After completing their first grueling 1,000 gig tour, Mick Jagger and Keith Richards made one of the best business decisions of their short careers. They hired a manager, Andrew Oldham, for the Rolling Stones. Mr. Oldham informed them that musicians, no matter how talented, are a dime a dozen, and unless they begin to write their own songs they will soon be out of business. He even locked them in a kitchen and told them not to come out without a song!
What is the problem with doing 1,000 gigs or 10,000 in a lifetime? Once you walk off the stage, the performance is history. You generate no revenue unless you perform once again. And unless you save some of the money you earn and invest it, you have merely sustained yourself to that point.
Jagger and Richards became cultivators of wealth by composing their own songs starting in their early 20s. These new songs acted as the base generator for all other revenues including the tours by the Rolling Stones. The royalties earned from these songs are a perpetual source of income for the composers and eventually their heirs.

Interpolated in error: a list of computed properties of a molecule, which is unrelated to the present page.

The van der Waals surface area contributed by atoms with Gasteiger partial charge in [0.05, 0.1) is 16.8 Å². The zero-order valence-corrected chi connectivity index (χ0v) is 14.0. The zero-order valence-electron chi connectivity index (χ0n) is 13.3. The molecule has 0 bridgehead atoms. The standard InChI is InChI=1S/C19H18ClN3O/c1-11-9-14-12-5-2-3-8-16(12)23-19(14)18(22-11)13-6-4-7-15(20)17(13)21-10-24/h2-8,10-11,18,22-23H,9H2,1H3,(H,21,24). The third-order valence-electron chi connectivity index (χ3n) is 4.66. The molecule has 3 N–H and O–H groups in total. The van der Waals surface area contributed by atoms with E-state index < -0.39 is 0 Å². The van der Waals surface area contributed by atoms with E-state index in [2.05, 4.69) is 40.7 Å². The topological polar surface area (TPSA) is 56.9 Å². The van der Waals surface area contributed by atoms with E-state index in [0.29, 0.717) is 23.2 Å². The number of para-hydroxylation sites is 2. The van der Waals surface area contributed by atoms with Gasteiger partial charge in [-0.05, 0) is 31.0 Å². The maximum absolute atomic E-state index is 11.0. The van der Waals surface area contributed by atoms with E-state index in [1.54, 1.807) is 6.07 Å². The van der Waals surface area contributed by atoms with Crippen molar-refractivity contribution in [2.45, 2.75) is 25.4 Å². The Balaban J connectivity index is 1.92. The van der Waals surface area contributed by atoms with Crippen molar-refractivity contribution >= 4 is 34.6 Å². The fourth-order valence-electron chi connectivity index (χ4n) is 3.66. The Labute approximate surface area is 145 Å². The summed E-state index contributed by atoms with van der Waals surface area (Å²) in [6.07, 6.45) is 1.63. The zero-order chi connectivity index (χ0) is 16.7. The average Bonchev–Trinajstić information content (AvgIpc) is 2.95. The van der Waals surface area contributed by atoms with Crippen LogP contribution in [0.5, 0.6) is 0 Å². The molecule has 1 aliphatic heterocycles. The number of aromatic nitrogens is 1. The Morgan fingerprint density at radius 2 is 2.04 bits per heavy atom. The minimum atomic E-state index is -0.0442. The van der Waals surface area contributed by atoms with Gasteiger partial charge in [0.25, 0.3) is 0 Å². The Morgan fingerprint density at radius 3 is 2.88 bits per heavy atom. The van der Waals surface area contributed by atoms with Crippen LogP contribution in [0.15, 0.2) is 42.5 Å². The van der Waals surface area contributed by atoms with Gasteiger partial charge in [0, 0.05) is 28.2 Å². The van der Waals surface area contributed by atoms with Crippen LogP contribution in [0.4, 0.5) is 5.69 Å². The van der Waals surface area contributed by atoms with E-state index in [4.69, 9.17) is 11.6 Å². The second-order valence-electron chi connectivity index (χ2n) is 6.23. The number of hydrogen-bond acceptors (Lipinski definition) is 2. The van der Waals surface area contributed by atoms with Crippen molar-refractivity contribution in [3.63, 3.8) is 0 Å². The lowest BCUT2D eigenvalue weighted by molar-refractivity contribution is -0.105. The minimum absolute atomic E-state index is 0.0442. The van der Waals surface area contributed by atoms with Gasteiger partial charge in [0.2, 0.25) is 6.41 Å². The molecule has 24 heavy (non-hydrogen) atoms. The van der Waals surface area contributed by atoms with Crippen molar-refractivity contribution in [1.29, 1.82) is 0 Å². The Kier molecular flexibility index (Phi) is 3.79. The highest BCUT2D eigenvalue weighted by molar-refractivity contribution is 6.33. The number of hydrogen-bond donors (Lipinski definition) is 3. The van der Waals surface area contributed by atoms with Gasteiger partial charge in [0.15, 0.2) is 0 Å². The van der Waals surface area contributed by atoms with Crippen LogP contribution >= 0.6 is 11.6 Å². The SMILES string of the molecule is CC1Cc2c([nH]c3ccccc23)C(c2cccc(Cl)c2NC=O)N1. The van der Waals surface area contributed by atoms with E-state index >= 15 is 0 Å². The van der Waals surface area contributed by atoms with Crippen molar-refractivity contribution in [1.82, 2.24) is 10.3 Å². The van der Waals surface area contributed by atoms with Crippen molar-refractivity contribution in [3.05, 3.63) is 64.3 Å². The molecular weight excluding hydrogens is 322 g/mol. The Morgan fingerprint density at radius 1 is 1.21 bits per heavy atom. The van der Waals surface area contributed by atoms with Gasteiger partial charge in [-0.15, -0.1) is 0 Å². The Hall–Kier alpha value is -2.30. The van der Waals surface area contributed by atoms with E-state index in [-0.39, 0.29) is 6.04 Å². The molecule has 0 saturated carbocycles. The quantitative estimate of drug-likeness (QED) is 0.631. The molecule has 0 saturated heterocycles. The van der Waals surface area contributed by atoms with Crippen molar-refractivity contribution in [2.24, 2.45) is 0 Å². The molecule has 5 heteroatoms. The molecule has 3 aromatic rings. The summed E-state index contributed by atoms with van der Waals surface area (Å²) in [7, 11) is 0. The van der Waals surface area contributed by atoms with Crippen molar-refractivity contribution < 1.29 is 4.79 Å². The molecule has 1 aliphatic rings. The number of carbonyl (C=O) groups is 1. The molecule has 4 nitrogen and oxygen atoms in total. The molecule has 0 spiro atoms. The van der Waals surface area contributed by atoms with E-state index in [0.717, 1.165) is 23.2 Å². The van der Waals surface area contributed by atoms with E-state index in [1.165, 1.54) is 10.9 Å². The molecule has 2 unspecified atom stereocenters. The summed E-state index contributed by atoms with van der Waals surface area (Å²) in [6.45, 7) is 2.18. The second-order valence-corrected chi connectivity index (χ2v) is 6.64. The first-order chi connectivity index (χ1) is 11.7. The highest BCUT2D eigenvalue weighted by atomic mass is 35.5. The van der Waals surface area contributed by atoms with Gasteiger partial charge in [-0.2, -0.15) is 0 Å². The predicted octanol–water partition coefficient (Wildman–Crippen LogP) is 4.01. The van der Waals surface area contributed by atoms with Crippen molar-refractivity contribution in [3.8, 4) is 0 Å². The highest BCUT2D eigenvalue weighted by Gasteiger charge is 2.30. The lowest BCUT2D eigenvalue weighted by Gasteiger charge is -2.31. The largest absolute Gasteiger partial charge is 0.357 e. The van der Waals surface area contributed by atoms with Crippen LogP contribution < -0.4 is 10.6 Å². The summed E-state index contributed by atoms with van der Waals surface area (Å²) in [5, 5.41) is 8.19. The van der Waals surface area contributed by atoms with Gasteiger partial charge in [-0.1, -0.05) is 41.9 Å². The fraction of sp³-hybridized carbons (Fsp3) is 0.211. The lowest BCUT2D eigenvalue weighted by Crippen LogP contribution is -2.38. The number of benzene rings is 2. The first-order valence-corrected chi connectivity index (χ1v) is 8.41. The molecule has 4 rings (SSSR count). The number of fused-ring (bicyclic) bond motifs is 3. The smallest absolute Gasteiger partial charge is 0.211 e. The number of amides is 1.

Of course, not everyone has the creative talent of the Rolling Stones. But most people have the ability to start building their own “royalties” for the future. Consider some of the cases I have written about in the past, like J.T., the Texas forest farmer. He started with “just a few acres” and then kept adding to this inventory. Today he plants 3.5M trees a year and is worth over $30M. In an earlier blog I profiled Brian who failed the high school equivalency exam several times. As he said, “if I can become a multimillionaire anybody can. . . sold all my toys. . . and bought my first 4-plex.” Today he owns 7 of them. And finally Malcolm, the moonlighting firefighter, who realized early in his career that fighting fires is something that cannot be inventoried. He started with one fixer upper house and rented it to students. And the constant student demand for housing is nearly a guaranteed source of wealth from his real estate holdings.